Kooser's poems always seemed to hit their mark. They often earned murmurs of recognition or spontaneous clapping at their "release" moment. The evening, packed with his short, elegant, sparse verse, seemed to go quickly. Kooser left the stage to warm and genuine applause.

how to survive suburban life


This entry was posted on Friday, March 23rd, 2007 at

Sunday, February 25, 2007


Sunday, February 18, 2007

When Grandpa come home

At Story about Stroke

Friday, February 16, 2007

Apahsia now seem be least of my worys

PostPosted: Thu Jun 01, 2006 11:12 pm
Hello, time to moan, share my feelsing.
Latest Diganosis from speech theripist is not you have apahsia
ok maybe small bit. however you read you write you comprihend.
To talk is diffrent matter, now say Dystahria, also Apraxia!
Great more words for my mind to absorb.

Know what to say is clear.
Imagination is vibrant.
Thouhts are Explosive.
Yet speech is null!!!
to say 2 words together is achivment.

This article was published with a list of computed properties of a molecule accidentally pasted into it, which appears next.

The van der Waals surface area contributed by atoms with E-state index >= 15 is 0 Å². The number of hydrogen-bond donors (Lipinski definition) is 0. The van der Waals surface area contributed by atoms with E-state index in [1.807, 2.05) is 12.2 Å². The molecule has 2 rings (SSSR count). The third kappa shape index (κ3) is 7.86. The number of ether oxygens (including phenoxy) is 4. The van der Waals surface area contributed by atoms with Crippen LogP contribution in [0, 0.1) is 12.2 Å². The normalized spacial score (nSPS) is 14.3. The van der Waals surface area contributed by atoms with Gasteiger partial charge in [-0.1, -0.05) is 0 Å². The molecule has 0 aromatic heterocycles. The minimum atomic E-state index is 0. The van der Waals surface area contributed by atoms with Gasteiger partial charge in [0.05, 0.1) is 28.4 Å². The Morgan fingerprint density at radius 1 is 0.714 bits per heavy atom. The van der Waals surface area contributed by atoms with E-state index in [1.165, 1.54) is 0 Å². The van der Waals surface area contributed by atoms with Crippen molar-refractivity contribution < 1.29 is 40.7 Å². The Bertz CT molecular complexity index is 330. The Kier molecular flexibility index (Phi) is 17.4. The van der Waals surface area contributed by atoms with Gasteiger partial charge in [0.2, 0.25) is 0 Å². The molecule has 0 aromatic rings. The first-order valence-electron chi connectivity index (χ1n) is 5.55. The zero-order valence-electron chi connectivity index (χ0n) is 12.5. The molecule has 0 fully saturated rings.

to say three would be great.
TO say a sentance is my upmost desire!
Say what is clearly in my head, make my mouth repond""!!!!!
isolation of which many people do not understand.
Hey you can read, writre, listen to spoken word.
Why do you not speek.
somtimes you begin blame your self, think is I at wrong,
Do I have a PRoblem?
Problem yes, solution unknown.
Dealing with sociitiy is a problem.
TO ask for loaf of bread pint of milk, wish to say please also thank you.
A goal in itsself!!!!!!
I have return to army cadets as Instructor.
I get Admin Duties, on some times I get to teach.
I use my laptop with speech software.
Kids are great they learn to adapt eaiser than adult do!

Thursday, February 15, 2007

Samuel Beckett and Waiting for Godot (play)

Lucky, one of the four characters in Samuel Beckett’s play, Waiting For Godot, uses the word aphasia in his long speech and mimics the condition by persistent repetition of phrase.

Tuesday, February 13, 2007

Marymount Manhattan and aphasia

Marymount Manhattan and art aphasia

Marymount Manhattan.

Marymount Manhattan.

Marymount Manhattan.

Sunday, February 11, 2007

Clark Quin

Drunked Boat

Clark Quin

Global Aphasia Collage